Of the gospels, it was written the latest, perhaps 20-30 years later. Additionally, most scholars agree with the source John used in his gospels were probably different than the ones used in Matthew, Mark, and Luke.

For this reason, you’ll see a lot of common stories, almost verbatim, within Matthew, Mark, and Luke, but not in John. Any synoptic comparison between the four gospels will reveal that John has a lot of unique material.

In addition, the structure and timeframe of John is also atypical.

From a geographical time perspective, Matthew, Mark, and Luke all have Jesus having one final journey towards Jerusalem to face his suffering. The turning point is often Peter’s confession of Jesus being the Christ.

But in John, Jesus seems to go back and forth into Jerusalem several times, dare I say, anachronistically. You will know that Jesus’ driving of the temple, which occurs very late in the other gospels, occurs very early in the book of John.

What does this mean?

It means we just have to understand that John as a book seems to operate by its own rules.

It doesn’t mean it contradicts the other gospels, but we just have to hold that in tension and remember that John isn’t writing history as we 21st century citizens understand history. He writes, as we famously know, with the primary intention so that “we would believe” (John 20:31).

First clue: Understand John is different, so break your linear expectations

The Spirit Does Many Things Prior to Acts 2

One of the breaking points in how to understand this passage is expanding our understanding our role and the work of the Holy Spirit in the entire scope of the Holy Spirit.

Part of the hard part of understanding the relationship between Jesus breathing on them and Acts 2 is that we think that the Holy Spirit wasn’t active prior to Acts 2.

However, nothing could be further from the truth.

We know that it was the Spirit of God that was hovering over the water during creation. We see the Spirit of God rushing upon Samson as he acted as judge over Israel. We see the spirit of God moving in King David as he played the harp and lyre. We see the Spirit of God breathing over dry bones in Ezekiel. Yes, he is even responsible for spiritual drunkenness.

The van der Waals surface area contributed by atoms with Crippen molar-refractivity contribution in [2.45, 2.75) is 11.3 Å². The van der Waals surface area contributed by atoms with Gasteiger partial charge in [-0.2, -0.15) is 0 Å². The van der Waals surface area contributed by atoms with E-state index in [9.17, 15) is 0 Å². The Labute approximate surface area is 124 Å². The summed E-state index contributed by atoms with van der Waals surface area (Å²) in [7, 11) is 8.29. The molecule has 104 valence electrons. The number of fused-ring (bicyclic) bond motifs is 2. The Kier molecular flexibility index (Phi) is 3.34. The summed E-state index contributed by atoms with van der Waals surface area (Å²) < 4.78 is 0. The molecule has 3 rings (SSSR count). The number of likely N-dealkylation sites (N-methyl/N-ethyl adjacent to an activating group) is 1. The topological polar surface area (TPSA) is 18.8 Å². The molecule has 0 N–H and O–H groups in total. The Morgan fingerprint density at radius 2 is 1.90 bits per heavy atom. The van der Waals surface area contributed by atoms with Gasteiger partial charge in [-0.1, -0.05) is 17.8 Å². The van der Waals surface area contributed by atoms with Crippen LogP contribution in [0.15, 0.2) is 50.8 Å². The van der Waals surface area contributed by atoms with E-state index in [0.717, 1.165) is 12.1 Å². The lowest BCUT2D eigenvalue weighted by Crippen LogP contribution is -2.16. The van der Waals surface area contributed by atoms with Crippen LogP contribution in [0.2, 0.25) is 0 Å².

The Spirit of God has been active long before we arrive at Acts 2. When we understand that, we begin to break the rigidity of the Acts 2 as something that is demonstrably unique.

Yes it is unique, but the Spirit has been moving freely in varied instances throughout the Bible. Whether he is moving in John 20 or Acts 2, to me, makes no difference because the Spirit of God can do whatever he wants!

What does the passage mean?

Armed with these two clues, let’s now look at why Jesus breathed on them. First, in context to what John meant and then in context to what it means in the New Testament

What it means in context to John

It is important to first understand this passage exclusively from the gospel writer John and not our wider understanding of the New Testament. Remember that when the authors of the Bible penned their writings, even though the Bible as a whole is connected, they are wholly unaware of what other people are writing.

What I mean is that John is writing for John’s audience. He isn’t thinking about Luke-Acts and how his writing is fitting in context to that. As far as John is concerned, he is writing to his audience wanting to communicate who Jesus is so that he would believe.

WIth that being said, it makes sense to me that he would thus include a comprehensive account of Jesus’ ministry where Jesus would not only raise up 12 disciples, but empower them for ministry as promised by the Holy Spirit.

Remember that prior to John 20 was John 16 where Jesus would promise the Holy Spirit: